* Euro hits six-week highs vs dollar, five-year peak on yen
* Strong U.S. payrolls data boosts risk appetite
* Euro supported by higher money market rates in euro zone
* Dollar falls to 1-1/2 month low vs Swiss franc
By Anirban Nag
LONDON, Dec 9 The euro rose to a near six-week
high against the dollar and close to a five-year peak versus the
yen on Monday, after strong U.S. payrolls data and Chinese trade
figures bolstered risk appetite.
European stocks also rose in early trade after robust
Chinese exports, which supported expectations of a global
recovery. On Friday, data showed U.S. employers hired more
workers than expected in November, driving the jobless rate to a
five-year low of 7.0 percent.
But the better-than-expected jobs number was not robust
enough to lead markets to price in an immediate withdrawal of
monetary stimulus by the Federal Reserve, pushing U.S. debt
yields lower and dragging the dollar down.
The dollar fell to a 1-1/2 month low against the
low-yielding safe-haven Swiss franc, with the franc also
buoyed by growing signs that deflation in Switzerland was
abating and the economy was growing. The dollar fell to 0.8934
francs, its lowest since Oct. 25 on trading platform EBS.
The euro rose to as high as $1.3748 in very thin
early trade in Asia. It later slipped to $1.3707, but was
slightly firmer on the day on higher money market rates in the
euro zone as chances of further near-term easing by the European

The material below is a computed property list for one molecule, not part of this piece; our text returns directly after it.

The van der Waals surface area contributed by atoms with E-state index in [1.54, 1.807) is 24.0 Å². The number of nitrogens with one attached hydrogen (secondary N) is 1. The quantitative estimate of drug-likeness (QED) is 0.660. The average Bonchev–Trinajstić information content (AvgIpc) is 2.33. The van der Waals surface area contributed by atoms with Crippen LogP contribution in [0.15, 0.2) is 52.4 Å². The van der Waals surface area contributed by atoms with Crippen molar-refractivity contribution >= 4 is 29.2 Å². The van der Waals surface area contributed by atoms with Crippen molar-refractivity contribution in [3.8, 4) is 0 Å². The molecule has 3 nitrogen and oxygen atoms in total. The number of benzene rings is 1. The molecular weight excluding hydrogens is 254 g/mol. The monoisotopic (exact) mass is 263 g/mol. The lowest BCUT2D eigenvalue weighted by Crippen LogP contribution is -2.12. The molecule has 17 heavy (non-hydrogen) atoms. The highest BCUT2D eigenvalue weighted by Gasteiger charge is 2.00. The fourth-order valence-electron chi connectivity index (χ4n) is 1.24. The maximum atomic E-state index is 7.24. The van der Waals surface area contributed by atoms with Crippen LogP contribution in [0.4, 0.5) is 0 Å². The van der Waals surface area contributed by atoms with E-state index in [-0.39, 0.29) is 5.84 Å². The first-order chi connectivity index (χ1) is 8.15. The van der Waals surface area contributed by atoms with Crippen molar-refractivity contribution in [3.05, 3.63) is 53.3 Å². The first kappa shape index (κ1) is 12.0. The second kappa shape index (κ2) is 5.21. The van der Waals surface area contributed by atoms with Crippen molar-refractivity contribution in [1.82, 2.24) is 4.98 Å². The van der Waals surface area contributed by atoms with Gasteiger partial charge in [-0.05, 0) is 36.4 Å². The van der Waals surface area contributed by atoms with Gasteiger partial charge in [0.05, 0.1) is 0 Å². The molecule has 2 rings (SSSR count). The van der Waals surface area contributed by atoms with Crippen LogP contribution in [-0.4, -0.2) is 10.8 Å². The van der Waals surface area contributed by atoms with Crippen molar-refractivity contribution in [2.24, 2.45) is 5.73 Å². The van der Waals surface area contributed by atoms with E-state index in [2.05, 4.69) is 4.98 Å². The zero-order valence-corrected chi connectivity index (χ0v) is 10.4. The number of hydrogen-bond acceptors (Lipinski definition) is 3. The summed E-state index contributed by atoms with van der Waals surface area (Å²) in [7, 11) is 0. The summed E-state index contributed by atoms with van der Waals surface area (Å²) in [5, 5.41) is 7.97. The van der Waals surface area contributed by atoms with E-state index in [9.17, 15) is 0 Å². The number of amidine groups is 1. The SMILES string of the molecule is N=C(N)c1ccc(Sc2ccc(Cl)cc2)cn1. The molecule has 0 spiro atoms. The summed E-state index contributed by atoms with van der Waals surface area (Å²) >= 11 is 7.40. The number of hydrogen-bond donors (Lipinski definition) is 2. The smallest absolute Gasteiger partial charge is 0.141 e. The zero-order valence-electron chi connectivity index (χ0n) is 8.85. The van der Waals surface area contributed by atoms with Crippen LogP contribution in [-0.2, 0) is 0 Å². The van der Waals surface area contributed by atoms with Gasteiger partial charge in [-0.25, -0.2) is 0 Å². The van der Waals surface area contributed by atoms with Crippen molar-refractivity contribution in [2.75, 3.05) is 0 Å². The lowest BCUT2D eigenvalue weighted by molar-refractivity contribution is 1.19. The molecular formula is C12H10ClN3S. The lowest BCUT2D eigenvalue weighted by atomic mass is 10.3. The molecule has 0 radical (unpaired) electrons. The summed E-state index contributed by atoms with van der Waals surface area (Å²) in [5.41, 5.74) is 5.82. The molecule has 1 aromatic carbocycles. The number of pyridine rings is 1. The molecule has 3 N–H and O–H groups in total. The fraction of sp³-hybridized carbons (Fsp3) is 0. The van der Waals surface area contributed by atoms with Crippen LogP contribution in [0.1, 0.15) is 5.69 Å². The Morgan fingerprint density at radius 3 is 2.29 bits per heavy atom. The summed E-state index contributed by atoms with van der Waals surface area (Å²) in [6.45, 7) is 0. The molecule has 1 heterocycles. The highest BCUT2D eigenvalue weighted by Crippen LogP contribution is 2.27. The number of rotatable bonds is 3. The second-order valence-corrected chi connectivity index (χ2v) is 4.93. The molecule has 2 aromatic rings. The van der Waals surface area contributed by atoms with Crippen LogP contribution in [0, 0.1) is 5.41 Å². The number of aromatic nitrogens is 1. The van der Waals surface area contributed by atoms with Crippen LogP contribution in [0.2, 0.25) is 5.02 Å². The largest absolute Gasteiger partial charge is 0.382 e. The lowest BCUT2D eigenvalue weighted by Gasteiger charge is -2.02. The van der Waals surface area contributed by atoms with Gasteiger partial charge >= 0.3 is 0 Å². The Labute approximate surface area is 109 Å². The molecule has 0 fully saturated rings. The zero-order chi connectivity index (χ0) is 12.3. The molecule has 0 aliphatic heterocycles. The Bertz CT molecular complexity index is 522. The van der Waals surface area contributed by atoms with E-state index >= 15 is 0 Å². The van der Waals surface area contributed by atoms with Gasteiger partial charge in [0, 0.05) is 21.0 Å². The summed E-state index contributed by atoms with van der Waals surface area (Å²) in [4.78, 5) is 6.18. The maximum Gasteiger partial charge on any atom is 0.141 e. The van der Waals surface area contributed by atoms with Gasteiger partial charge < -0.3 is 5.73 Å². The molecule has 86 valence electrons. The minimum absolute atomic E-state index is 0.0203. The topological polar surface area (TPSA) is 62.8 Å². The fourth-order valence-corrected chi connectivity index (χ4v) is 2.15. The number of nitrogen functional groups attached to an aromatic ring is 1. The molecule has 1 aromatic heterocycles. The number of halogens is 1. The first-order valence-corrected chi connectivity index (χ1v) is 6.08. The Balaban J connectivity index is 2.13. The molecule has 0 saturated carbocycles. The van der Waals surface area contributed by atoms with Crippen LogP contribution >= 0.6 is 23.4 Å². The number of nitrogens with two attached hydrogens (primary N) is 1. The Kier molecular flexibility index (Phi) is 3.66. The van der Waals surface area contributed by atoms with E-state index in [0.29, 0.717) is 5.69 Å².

Central Bank looked slim.
Against the yen, the euro climbed to 141.54,
reaching highs not see since October 2008. It was last trading
at 141.41 yen, up 0.3 percent on the day.
"The latest (U.S.) jobs report provide no certainty for a
January or even December (Fed) tapering to be on the cards.
Additional euro/dollar upside towards $1.38 cannot be excluded
before the pair becomes a sell again," said Manuel Oliveri, FX
strategist at Credit Agricole.
A Reuters poll showed Wall Street firms expects the Fed to
start reducing its massive bond-buying program no later than
March, with only a handful of them expecting action as early as
Fed policymakers will speak later in the day, likely
attracting attention of traders wanting to know when tapering
"The financial markets interpreted the (jobs) data as
suggesting there's no need to be pessimistic about the global
economy, leading to risk-on trades," said Minori Uchida, chief
currency analyst at the Bank of Tokyo-Mitsubishi UFJ.
Against the yen, the dollar held firm at 103.15 yen
following Friday's 1.1 percent rally, not far from six-month
peak of 103.38 hit on Tuesday. The yen continued to underperform
on the Bank of Japan's ultra-loose monetary policy and the
pick-up in risk appetite.
Data on Monday showed Japan's current account balance
unexpectedly fell into the red in October, underpinning the
dollar against the yen.